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3 hours ago, yl75 said:

It looks like Soldini was quite lucky (or chose well his start) for the wind in the Java sea, dosn't look that great for Joyon at this point

Yes looks like what they faced on the way up, in reverse. Ghosting along in coast breeze again possibly. 

Was looking at the history of the this from the ships running tea. Pretty interesting. Good write up on the IDEC site on the link below. Seems that the end was the actual dock so tide played its part. 

https://www.idecsport.com/en/the-fabulous-story-of-the-clipper-route/

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They are now 2500 miles from Cape Town, and still witha pretty good lead (584 nm). They have passed those nasty small low pressure systems. Hopefully, a high pressure system will develop SE of Cape Town and give them some broad reach sailing all the way; otherwise there will be some tough sailing, upwind, with antarctic winds from SW...

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https://www.idecsport.com/bonne-esperance-en-moins-de-15-jours/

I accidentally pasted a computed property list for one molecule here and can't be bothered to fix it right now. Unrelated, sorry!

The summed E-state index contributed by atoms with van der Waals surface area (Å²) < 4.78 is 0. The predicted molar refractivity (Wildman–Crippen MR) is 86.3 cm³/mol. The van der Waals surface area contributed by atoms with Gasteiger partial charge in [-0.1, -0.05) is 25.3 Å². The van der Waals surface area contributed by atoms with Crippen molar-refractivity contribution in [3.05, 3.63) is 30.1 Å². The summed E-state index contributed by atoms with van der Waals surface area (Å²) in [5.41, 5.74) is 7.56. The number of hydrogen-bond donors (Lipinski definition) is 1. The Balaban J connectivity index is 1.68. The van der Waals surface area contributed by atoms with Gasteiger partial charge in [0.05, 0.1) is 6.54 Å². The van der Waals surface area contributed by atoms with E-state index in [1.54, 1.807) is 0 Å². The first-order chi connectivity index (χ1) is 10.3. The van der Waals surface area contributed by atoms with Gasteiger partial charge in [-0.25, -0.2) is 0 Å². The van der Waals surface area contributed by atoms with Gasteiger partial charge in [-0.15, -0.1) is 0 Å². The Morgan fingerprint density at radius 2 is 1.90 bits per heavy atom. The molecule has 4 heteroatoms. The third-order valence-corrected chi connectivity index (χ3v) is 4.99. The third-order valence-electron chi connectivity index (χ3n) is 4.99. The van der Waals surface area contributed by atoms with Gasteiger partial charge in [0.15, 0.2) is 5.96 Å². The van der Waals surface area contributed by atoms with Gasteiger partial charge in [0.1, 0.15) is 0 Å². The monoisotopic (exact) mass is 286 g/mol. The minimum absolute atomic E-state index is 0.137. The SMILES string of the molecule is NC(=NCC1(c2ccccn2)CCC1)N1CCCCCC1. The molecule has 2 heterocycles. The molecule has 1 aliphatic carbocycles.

Doing well over 700nm ahead.

Francis on the Indian Ocean. “The passage through La Sonde Strait was horrible. It is a place where over a hundred miles the China Sea dumps plastic waste. We saw floating all kinds of filth, bottles of gas, fridges and plastics by the thousands ... We had to enter far into the Indian to find crystal clear waters. For several days, we have been enjoying this totally deserted universe. Only two small liners reported to AIS. We also had the pleasure of being accompanied for two days by two albatrosses with white capes. They had fun with us, going from one side to the other on the back of the boat. An enchantment! "

 

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1 hour ago, jb5 said: